Tuesday, January 26, 2010

Canine Arthritis

I know how hard it is to see your dog suffering from a health problem and disease so without further delay here is an article about canine arthritis, one of the health problems of dogs.

What is Canine Arthritis?

It is a debilitating disorder in dogs that can be characterized by a loss and death of cartilage. In medical term canine arthritis is called osteoarthritis or degenerative joint disease (DJD). The DJD can occur in any joint but often affects the hip of the dogs. This canine health problem can lead to the affected joint permanent loss of function.

Dogs age and breed prone to arthritis

Arthritis are commonly found on middle aged large breed and mixed breed though it can be seen in dogs with hip dysplasia, a hip joint disorder.

Canine arthritis symptoms

Dogs that are suffering from arthritis will show signs and you as dog owner should be wary in any unusual way your dog is acting. Canine arthritis symptoms are listed below should you observed any of these arthritis symptoms in your dog; consult a vet as soon as possible.  Your dog may undergo X-Ray procedure in order to diagnose if arthritis is present.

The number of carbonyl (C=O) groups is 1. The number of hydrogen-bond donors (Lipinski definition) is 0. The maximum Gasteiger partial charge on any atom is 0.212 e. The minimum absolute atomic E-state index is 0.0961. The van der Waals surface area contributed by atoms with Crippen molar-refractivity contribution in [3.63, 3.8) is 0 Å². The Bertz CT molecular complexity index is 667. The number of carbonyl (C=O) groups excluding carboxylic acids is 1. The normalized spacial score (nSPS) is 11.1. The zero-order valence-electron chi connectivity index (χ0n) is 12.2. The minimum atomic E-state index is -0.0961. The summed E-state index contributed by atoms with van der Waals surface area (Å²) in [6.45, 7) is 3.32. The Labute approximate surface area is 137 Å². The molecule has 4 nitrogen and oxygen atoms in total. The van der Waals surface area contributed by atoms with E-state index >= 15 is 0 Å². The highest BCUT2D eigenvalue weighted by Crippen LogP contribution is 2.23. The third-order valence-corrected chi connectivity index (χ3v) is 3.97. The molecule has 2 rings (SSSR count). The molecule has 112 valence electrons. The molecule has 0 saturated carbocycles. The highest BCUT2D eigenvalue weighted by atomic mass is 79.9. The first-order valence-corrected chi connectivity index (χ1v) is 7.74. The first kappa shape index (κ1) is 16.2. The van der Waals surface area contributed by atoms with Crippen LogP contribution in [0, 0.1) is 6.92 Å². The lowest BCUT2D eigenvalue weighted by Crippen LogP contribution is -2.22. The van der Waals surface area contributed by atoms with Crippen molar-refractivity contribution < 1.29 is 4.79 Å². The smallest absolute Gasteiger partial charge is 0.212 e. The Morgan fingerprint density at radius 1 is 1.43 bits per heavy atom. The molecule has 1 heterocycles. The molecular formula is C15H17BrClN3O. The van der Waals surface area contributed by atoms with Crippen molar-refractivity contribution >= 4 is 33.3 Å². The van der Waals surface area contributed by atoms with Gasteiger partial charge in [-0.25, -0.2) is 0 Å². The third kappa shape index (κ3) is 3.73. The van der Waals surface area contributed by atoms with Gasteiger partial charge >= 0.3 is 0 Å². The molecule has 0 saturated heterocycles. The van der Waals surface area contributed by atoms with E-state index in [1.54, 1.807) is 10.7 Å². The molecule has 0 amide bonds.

•    Difficulty sitting or standing
•    Sleeping more
•    Hesitancy to jump, run or climb stairs
•    Weight gain
•    Decreased activity or less interest in play
•    Attitude or behavior changes
•    Diminished muscle tone

Canine arthritis treatment

Arthritis in dogs if found in advanced stage is hard to reverse so it is important to diagnose and treat it early. Like human arthritis the approach in treating canine arthritis is similar.

Canine arthritis treatment using drugs main goal is to control the pain thus increase mobility and repair the cartilage. NSAIDs or non-steroid anti inflammatory drugs are the most common pharmaceutical treatment for arthritis in dogs.

But the best of all is to for your dog to have healthy diet and maintain a proper weight. Whatever you choose in treating your dog arthritis, consult first a veterinarian and don’t ever give your dog medicines intended for humans.

1 comment:

Marg said...

That is some good information. I have a dog that has some arthritis and hip dysplasia too. But she just moves a lot slower.